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Romijn Rejoins the ‘Skin Wars’

A Q&A with the returning host of GSN's hit competition series 4/18/2016 8:00 AM Eastern

Actress/producer Rebecca Romijn will return for a third season as host of GSN’s body-painting competition series Skin Wars, which premieres Wednesday, April 20. Romijn spoke with Multichannel News programming editor R. Thomas Umstead about the show’s popularity and what viewers should expect from the new season. Here’s an edited excerpt.

 

MCN: Heading into season three, are you surprised at the success Skin Wars has had?

Rebecca Romijn: I am … I wasn’t sure how much of an audience would be driven to the idea of a show about body painting. What I’ve been most surprised about is the demographic and how we’ve actually started reaching families. I wasn’t sure how families would feel about letting their kids watch our show, but I keep on meeting 10-year-old kids who are obsessed with it and special effects makeup and body painting. There are lot of families watching the show together, which I never saw coming.

 

MCN: What should we expect to see from the new season of the show?

RR: We have some great challenges this season including an underwater challenge which kind of blew my mind — I didn’t even know that it was possible. They are allowed to use a certain amount of appliances, including foam, and some of the painters were adding too much foam to the models and found out that the models weren’t able to dive down into the tank. We kept coming up against things like that that made for great television.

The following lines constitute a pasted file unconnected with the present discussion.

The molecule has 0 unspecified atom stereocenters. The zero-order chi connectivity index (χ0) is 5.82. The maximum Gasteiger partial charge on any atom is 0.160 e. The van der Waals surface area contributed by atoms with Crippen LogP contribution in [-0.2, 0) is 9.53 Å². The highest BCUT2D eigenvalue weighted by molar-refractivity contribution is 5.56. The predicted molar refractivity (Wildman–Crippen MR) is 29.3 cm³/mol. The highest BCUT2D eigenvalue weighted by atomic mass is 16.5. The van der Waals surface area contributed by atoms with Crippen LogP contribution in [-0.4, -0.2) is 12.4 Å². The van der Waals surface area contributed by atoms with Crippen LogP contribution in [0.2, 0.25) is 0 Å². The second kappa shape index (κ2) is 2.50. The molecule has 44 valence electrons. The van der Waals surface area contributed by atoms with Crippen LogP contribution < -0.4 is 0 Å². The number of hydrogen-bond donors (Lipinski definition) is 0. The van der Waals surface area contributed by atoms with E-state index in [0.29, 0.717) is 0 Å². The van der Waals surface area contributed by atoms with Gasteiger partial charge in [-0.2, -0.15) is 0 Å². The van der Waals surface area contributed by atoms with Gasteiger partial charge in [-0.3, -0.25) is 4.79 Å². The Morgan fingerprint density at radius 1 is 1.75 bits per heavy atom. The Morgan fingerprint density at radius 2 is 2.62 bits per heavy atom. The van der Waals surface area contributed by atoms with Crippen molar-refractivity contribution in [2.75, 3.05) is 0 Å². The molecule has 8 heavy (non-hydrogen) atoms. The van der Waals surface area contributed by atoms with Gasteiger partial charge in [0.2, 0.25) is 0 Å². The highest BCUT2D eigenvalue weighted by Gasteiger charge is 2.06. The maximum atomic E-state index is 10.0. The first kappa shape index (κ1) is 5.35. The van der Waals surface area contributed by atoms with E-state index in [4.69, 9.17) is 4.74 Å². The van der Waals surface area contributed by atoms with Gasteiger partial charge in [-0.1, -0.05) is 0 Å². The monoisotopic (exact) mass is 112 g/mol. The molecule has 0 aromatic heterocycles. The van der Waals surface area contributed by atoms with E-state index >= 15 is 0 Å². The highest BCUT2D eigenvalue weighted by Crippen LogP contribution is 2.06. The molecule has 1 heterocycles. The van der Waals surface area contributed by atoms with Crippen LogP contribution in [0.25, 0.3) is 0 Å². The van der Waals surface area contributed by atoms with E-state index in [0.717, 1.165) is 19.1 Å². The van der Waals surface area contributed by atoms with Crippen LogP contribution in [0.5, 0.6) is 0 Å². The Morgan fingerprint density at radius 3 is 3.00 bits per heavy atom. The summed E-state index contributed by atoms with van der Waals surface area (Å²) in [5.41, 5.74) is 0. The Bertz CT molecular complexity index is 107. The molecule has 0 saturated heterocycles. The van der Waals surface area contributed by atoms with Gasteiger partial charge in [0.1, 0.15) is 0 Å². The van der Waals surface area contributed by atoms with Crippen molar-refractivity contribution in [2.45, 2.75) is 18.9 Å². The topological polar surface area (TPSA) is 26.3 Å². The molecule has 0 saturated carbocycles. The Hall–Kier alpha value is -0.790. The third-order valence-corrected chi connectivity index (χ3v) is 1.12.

MCN: What drew you to Skin Wars and body painting in the first place?

RR: Well, I did play [body-painted character] Mystique in the first three X-Men movies, and I was also the very first model painted for the Sports Illustrated swimsuit issue, so I have a lot of personal experience in the world of body painting. (Laughs.) I know a lot about what goes into it and what the models are going through because its not easy — it’s hard on the artists and the models. It’s intense and the hours on the show are very long; sometimes we have 14-hour days because it’s really watching paint dry. There’s a lot of downtime but the masterpieces that come out of it are so gorgeous.

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